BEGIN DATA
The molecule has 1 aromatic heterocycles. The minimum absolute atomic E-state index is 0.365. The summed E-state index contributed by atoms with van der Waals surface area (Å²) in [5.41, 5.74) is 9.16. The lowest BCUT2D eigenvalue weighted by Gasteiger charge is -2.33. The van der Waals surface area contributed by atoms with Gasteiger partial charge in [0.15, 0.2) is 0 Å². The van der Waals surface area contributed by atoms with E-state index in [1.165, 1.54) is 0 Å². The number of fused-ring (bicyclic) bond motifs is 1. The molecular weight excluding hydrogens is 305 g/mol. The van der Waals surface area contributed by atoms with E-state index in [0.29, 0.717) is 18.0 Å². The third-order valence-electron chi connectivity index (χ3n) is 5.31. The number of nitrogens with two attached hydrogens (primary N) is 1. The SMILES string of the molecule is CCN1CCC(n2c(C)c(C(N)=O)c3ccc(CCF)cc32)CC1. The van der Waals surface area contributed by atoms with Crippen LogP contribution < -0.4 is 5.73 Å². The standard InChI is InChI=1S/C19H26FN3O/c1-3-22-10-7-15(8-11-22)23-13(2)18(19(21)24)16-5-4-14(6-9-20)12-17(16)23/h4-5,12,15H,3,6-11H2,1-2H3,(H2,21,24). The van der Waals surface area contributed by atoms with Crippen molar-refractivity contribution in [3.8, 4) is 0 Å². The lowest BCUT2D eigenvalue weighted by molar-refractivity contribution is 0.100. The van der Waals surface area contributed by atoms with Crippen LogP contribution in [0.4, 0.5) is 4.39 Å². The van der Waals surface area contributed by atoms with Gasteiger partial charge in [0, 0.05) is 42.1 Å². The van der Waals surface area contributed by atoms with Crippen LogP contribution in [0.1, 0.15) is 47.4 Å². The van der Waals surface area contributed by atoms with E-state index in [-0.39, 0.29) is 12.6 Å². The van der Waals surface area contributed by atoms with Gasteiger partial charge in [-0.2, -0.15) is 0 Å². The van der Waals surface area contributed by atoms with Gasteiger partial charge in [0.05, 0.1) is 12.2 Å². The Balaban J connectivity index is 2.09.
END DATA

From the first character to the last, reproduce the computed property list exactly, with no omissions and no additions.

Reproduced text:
The molecule has 1 aromatic heterocycles. The minimum absolute atomic E-state index is 0.365. The summed E-state index contributed by atoms with van der Waals surface area (Å²) in [5.41, 5.74) is 9.16. The lowest BCUT2D eigenvalue weighted by Gasteiger charge is -2.33. The van der Waals surface area contributed by atoms with Gasteiger partial charge in [0.15, 0.2) is 0 Å². The van der Waals surface area contributed by atoms with E-state index in [1.165, 1.54) is 0 Å². The number of fused-ring (bicyclic) bond motifs is 1. The molecular weight excluding hydrogens is 305 g/mol. The van der Waals surface area contributed by atoms with E-state index in [0.29, 0.717) is 18.0 Å². The third-order valence-electron chi connectivity index (χ3n) is 5.31. The number of nitrogens with two attached hydrogens (primary N) is 1. The SMILES string of the molecule is CCN1CCC(n2c(C)c(C(N)=O)c3ccc(CCF)cc32)CC1. The van der Waals surface area contributed by atoms with Crippen LogP contribution < -0.4 is 5.73 Å². The standard InChI is InChI=1S/C19H26FN3O/c1-3-22-10-7-15(8-11-22)23-13(2)18(19(21)24)16-5-4-14(6-9-20)12-17(16)23/h4-5,12,15H,3,6-11H2,1-2H3,(H2,21,24). The van der Waals surface area contributed by atoms with Crippen molar-refractivity contribution in [3.8, 4) is 0 Å². The lowest BCUT2D eigenvalue weighted by molar-refractivity contribution is 0.100. The van der Waals surface area contributed by atoms with Crippen LogP contribution in [0.4, 0.5) is 4.39 Å². The van der Waals surface area contributed by atoms with Gasteiger partial charge in [0, 0.05) is 42.1 Å². The van der Waals surface area contributed by atoms with Crippen LogP contribution in [0.1, 0.15) is 47.4 Å². The van der Waals surface area contributed by atoms with E-state index in [-0.39, 0.29) is 12.6 Å². The van der Waals surface area contributed by atoms with Gasteiger partial charge in [-0.2, -0.15) is 0 Å². The van der Waals surface area contributed by atoms with Gasteiger partial charge in [0.05, 0.1) is 12.2 Å². The Balaban J connectivity index is 2.09.